Ngram Viewer and “lexical dark matter”

Google’s new Ngram Viewer, http://ngrams.googlelabs.com/, lets you search for the of words, phrases and proper names in millions of books published between the 1500s and 2000 and instantly charts their frequency of occurrence over the decades.

Historians can see, for instance, that Washington surpassed Lincoln in number of appearances around 1928 and has held onto the lead.

PCMag.com reports:

Google has launched an online search tool for its Google Books database, essentially a Google Trends tool for poring through most of the world’s written works.

“The Ngram Viewer allows users to search “ngrams,” or word combinations, for a given corpus, or collection of books. Users can select from the entire corpus, or subsets, including the English language, Chinese, Russian, French, Spanish, English fiction, American English, or others.

Google said it includes over 500 billion words that are contained in books published between the 1800 and 2000 – 361 billion of those in English. [Actually the database includes books from the 1500s on, with the number of books per decade growing as the publication dates approach the present. –Lexie]

According to a paper, published on the Science Web site and available for free [with a subscription], the corpus represents 4 percent of all the books ever printed, or 5,195,769 books culled from about 40 university libraries around the world. In total, Google has scanned 15 million books, or about 12 percent of all of mankind’s written works…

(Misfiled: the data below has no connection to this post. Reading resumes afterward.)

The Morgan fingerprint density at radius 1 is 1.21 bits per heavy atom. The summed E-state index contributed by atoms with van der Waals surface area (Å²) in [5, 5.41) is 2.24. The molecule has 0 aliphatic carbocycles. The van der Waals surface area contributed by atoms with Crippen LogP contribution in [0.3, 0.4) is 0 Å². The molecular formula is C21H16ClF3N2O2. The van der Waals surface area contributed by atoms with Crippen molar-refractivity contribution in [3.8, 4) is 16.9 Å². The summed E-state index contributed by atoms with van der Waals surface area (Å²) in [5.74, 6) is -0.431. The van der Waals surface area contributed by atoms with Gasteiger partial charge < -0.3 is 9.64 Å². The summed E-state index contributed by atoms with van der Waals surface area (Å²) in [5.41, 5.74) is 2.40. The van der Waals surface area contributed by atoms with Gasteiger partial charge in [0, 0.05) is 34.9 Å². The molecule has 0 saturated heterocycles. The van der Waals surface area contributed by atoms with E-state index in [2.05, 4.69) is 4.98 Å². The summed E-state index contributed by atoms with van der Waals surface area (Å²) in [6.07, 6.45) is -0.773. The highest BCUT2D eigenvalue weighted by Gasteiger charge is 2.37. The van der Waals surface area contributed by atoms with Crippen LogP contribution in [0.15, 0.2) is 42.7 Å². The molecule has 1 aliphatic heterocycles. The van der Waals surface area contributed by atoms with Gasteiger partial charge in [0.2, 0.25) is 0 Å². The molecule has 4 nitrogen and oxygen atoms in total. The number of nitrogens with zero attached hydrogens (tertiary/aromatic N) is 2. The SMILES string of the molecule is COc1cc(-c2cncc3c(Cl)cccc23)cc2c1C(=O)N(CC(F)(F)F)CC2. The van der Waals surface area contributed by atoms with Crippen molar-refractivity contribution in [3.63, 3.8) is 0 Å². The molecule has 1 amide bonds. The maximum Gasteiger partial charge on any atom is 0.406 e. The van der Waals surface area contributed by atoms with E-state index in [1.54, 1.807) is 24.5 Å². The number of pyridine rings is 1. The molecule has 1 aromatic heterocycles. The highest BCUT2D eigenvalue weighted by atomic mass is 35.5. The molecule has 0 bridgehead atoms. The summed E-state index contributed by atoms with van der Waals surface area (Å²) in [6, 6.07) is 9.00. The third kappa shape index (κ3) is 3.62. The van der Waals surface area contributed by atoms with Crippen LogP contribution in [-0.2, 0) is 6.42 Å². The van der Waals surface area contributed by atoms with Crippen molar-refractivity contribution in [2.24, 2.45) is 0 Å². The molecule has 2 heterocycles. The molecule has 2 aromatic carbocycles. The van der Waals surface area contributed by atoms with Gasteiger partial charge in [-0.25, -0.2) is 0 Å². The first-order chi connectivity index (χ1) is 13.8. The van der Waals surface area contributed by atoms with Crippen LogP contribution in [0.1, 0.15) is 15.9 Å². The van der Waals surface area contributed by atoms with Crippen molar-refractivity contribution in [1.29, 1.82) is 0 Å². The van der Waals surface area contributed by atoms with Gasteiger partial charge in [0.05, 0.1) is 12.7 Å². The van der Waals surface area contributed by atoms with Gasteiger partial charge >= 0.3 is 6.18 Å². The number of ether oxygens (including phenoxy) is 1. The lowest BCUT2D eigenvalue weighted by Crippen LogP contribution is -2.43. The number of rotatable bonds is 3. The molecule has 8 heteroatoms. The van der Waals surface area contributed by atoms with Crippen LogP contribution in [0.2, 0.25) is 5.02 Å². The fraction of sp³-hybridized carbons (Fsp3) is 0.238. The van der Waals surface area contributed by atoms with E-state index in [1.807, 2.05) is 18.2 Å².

[T]he paper is an intellectual playground of sorts for a study of the English language. The authors found, for example, that dictionaries are unable to keep up with advances in the language, often failing to add a new word until it is already on the decline. And the majority of words in the English lexicon do not appear in a dictionary at all.

“[W]e estimated that 52% of the English lexicon – the majority of the words used in English books – consists of lexical ‘dark matter’ undocumented in standard references,” the authors found.

http://www.pcmag.com/article2/0,2817,2374453,00.asp

The Science paper says, “[W]e estimated the number of words in the English lexicon as 544,000 in 1900, 597,000 in 1950, and 1,022,000 in 2000. The lexicon is enjoying a period of enormous growth: the addition of ~8500 words/year has increased the size of the language by over 70% during the last fifty years.”

Oxford English Dictionary includes only something over 600,000 unique words, citing usages over 1,000 years.  The authors of the Science article explain:

‘Part of this gap is because dictionaries often exclude proper nouns and compound words (“whalewatching”). Even accounting for these factors, we found many undocumented words, such as “aridification” (the process by which a geographic region becomes dry), “slenthem” (a musical instrument), and, appropriately, the word “deletable.”’

It’s fun to chart the rise and fall of words, phrases – and people. Take a look at Shakespeare’s popularity (at least as measured by mentions in books) over the centuries.

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